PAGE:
Distribution of Palinuridae and Scyllaridae phyllosoma larvae within the East Australian Current: a climate change hot spot Academic Article uri icon


  • Many marine species are predicted to shift their ranges poleward due to rising ocean temperatures driven by climate change. For benthic marine species with pelagic larval stages, poleward range shifts are often facilitated through pelagic larval transport via western boundary currents (WBC). By surveying pelagic larval distributions within WBCs, species advected poleward of their known distributions can be identified and monitored. Palinurid and scyllarid lobster larvae (phyllosoma) have long pelagic larval durations, providing high potential for poleward advection. We surveyed spatial distribution of phyllosoma within the western-boundary East Australian Current. Due to difficulties morphologically identifying phyllosoma, we tested the utility of molecular identification using cytochrome c oxidase I (COI). From COI sequences of 56 phyllosoma and one postlarva, 65% of sequences consisted of good-quality mitochondrial DNA. Across water types sampled, scyllarid phyllosoma exhibited relatively homogeneous distribution, whereas palinurid phyllosoma exhibited heterogeneous distribution with greatest abundance inside a warm core eddy on the south coast of eastern Australia. Two tropical and one subtropical palinurid species were detected ~75–1800km to the south or south-west of their known species distribution. Our results indicate tropical lobster species are reaching temperate regions, providing these species the opportunity to establish in temperate regions if or when environmental conditions become amenable to settlement.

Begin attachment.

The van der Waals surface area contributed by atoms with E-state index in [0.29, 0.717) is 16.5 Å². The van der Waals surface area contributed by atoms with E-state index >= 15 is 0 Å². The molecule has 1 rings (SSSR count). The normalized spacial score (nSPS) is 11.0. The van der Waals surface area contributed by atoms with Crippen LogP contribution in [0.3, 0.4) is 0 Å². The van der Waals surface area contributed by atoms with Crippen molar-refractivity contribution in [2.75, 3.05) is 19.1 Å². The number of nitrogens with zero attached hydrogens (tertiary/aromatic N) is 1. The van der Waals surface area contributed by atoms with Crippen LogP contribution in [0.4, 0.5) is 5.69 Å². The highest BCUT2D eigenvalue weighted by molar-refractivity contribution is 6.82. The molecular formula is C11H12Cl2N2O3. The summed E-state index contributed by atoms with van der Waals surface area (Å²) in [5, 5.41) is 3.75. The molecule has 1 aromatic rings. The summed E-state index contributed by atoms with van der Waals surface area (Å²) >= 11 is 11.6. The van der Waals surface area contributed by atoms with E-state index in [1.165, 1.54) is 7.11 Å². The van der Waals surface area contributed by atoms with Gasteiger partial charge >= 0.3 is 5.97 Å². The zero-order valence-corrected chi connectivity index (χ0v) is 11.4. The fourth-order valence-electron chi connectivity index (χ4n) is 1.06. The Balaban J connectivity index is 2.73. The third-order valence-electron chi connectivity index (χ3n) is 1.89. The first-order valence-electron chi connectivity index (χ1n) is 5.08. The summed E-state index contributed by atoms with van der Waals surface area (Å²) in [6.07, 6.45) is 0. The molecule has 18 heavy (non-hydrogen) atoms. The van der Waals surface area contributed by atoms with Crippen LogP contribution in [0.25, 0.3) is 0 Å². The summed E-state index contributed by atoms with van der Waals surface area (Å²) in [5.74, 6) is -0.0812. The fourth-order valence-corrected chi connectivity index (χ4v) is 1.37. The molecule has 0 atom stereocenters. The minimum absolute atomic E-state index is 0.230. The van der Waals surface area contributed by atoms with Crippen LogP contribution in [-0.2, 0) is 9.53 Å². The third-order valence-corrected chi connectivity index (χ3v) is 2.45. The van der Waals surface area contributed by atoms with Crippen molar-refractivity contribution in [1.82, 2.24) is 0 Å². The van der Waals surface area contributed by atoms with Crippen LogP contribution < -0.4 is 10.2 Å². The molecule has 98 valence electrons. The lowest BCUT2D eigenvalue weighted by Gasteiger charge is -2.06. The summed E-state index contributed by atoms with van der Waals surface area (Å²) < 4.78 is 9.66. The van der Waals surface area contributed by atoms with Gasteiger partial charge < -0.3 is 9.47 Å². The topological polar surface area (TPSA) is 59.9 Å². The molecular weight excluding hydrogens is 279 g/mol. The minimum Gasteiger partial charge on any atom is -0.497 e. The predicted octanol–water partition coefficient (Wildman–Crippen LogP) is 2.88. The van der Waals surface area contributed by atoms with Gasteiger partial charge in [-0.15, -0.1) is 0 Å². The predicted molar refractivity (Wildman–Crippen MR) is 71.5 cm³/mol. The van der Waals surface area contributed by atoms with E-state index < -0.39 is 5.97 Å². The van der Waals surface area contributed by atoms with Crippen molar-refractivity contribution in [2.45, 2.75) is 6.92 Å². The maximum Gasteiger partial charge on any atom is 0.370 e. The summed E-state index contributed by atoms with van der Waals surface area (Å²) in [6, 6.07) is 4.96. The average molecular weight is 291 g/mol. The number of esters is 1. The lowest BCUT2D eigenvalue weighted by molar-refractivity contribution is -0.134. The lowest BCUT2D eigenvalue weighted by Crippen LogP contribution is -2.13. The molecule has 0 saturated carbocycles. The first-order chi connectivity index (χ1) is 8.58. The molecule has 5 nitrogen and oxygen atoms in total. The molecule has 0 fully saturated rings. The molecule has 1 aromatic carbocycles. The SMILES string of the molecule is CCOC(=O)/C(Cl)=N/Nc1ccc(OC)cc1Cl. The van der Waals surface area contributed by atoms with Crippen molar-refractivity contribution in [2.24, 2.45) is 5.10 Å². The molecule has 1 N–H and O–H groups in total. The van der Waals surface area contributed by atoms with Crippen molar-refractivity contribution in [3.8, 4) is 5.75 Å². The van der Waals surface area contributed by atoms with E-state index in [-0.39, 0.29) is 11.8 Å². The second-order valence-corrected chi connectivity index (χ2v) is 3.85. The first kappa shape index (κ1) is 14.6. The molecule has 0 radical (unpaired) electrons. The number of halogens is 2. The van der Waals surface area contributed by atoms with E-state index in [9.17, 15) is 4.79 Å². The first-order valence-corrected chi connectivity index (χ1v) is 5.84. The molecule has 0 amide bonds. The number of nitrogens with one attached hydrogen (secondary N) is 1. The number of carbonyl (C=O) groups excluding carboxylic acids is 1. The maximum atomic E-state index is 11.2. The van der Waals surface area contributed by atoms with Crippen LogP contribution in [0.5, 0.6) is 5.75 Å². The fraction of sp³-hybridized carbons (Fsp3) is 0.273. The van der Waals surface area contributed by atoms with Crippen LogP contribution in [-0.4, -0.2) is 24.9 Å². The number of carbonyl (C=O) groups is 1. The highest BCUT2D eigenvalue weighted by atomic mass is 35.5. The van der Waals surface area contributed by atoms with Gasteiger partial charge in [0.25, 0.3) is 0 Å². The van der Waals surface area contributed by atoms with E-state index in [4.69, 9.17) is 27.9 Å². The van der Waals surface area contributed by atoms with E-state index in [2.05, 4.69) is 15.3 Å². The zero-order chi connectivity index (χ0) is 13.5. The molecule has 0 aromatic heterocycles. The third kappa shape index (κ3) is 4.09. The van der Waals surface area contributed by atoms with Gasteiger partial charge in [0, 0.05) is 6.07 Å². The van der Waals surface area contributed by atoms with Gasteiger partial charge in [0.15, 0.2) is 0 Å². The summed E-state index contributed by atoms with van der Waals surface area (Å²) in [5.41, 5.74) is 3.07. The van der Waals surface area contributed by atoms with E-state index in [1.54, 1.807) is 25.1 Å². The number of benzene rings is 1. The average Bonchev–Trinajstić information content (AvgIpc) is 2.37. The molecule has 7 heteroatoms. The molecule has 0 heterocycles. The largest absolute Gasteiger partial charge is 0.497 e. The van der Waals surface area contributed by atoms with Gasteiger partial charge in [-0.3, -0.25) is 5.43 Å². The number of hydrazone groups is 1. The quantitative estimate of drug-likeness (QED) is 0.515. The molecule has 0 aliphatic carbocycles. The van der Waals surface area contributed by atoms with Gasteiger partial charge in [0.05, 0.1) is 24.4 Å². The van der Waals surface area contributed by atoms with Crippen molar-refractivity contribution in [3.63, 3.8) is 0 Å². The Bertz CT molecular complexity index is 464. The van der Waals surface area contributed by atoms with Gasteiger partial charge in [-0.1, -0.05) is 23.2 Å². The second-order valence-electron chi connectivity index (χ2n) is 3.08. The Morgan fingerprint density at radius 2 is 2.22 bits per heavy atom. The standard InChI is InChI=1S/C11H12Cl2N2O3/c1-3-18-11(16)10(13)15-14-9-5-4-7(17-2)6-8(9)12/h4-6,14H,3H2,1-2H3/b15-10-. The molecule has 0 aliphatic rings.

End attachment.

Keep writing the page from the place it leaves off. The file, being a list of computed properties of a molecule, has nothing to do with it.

publication date

  • 2019